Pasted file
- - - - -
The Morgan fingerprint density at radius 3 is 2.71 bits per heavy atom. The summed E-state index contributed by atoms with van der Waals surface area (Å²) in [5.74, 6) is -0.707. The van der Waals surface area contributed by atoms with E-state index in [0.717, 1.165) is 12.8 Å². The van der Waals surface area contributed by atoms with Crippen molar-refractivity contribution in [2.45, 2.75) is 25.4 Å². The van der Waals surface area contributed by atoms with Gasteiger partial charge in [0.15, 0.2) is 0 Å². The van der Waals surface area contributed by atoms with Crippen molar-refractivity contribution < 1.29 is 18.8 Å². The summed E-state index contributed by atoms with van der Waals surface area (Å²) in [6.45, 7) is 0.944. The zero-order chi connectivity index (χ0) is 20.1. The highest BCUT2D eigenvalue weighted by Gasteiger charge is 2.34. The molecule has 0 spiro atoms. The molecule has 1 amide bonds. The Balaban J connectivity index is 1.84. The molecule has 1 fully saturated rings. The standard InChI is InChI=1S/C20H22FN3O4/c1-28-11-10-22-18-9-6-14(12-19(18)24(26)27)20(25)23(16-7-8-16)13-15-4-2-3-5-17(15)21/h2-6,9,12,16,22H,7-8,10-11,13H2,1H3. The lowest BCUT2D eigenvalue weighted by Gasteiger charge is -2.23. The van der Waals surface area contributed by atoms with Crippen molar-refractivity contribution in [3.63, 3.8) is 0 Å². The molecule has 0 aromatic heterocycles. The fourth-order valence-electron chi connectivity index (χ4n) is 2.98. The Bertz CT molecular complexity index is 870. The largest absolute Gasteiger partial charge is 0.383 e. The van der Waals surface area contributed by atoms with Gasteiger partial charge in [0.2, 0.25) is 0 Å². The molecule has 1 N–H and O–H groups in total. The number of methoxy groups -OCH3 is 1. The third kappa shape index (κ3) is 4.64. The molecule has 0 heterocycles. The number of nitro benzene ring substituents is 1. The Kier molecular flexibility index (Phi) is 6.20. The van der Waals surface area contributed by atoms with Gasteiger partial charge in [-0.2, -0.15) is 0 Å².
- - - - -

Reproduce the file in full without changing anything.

The Morgan fingerprint density at radius 3 is 2.71 bits per heavy atom. The summed E-state index contributed by atoms with van der Waals surface area (Å²) in [5.74, 6) is -0.707. The van der Waals surface area contributed by atoms with E-state index in [0.717, 1.165) is 12.8 Å². The van der Waals surface area contributed by atoms with Crippen molar-refractivity contribution in [2.45, 2.75) is 25.4 Å². The van der Waals surface area contributed by atoms with Gasteiger partial charge in [0.15, 0.2) is 0 Å². The van der Waals surface area contributed by atoms with Crippen molar-refractivity contribution < 1.29 is 18.8 Å². The summed E-state index contributed by atoms with van der Waals surface area (Å²) in [6.45, 7) is 0.944. The zero-order chi connectivity index (χ0) is 20.1. The highest BCUT2D eigenvalue weighted by Gasteiger charge is 2.34. The molecule has 0 spiro atoms. The molecule has 1 amide bonds. The Balaban J connectivity index is 1.84. The molecule has 1 fully saturated rings. The standard InChI is InChI=1S/C20H22FN3O4/c1-28-11-10-22-18-9-6-14(12-19(18)24(26)27)20(25)23(16-7-8-16)13-15-4-2-3-5-17(15)21/h2-6,9,12,16,22H,7-8,10-11,13H2,1H3. The lowest BCUT2D eigenvalue weighted by Gasteiger charge is -2.23. The van der Waals surface area contributed by atoms with Crippen molar-refractivity contribution in [3.63, 3.8) is 0 Å². The molecule has 0 aromatic heterocycles. The fourth-order valence-electron chi connectivity index (χ4n) is 2.98. The Bertz CT molecular complexity index is 870. The largest absolute Gasteiger partial charge is 0.383 e. The van der Waals surface area contributed by atoms with Gasteiger partial charge in [0.2, 0.25) is 0 Å². The molecule has 1 N–H and O–H groups in total. The number of methoxy groups -OCH3 is 1. The third kappa shape index (κ3) is 4.64. The molecule has 0 heterocycles. The number of nitro benzene ring substituents is 1. The Kier molecular flexibility index (Phi) is 6.20. The van der Waals surface area contributed by atoms with Gasteiger partial charge in [-0.2, -0.15) is 0 Å².